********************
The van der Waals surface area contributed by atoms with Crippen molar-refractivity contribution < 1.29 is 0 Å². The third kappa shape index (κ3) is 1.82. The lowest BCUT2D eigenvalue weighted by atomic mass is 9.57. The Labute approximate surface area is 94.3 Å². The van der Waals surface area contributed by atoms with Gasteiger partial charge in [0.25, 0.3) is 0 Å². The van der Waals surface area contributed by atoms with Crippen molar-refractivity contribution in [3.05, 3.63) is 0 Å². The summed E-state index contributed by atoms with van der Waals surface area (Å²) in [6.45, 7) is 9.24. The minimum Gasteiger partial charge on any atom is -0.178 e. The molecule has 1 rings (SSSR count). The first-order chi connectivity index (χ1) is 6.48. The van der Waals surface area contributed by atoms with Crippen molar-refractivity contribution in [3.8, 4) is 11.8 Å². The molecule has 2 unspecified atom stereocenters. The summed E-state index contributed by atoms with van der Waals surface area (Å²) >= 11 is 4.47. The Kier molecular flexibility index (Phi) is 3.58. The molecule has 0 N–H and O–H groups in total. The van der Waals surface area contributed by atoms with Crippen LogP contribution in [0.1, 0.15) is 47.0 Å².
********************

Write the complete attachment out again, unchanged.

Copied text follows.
The van der Waals surface area contributed by atoms with Crippen molar-refractivity contribution < 1.29 is 0 Å². The third kappa shape index (κ3) is 1.82. The lowest BCUT2D eigenvalue weighted by atomic mass is 9.57. The Labute approximate surface area is 94.3 Å². The van der Waals surface area contributed by atoms with Gasteiger partial charge in [0.25, 0.3) is 0 Å². The van der Waals surface area contributed by atoms with Crippen molar-refractivity contribution in [3.05, 3.63) is 0 Å². The summed E-state index contributed by atoms with van der Waals surface area (Å²) in [6.45, 7) is 9.24. The minimum Gasteiger partial charge on any atom is -0.178 e. The molecule has 1 rings (SSSR count). The first-order chi connectivity index (χ1) is 6.48. The van der Waals surface area contributed by atoms with Crippen molar-refractivity contribution in [3.8, 4) is 11.8 Å². The molecule has 2 unspecified atom stereocenters. The summed E-state index contributed by atoms with van der Waals surface area (Å²) >= 11 is 4.47. The Kier molecular flexibility index (Phi) is 3.58. The molecule has 0 N–H and O–H groups in total. The van der Waals surface area contributed by atoms with Crippen LogP contribution in [0.1, 0.15) is 47.0 Å².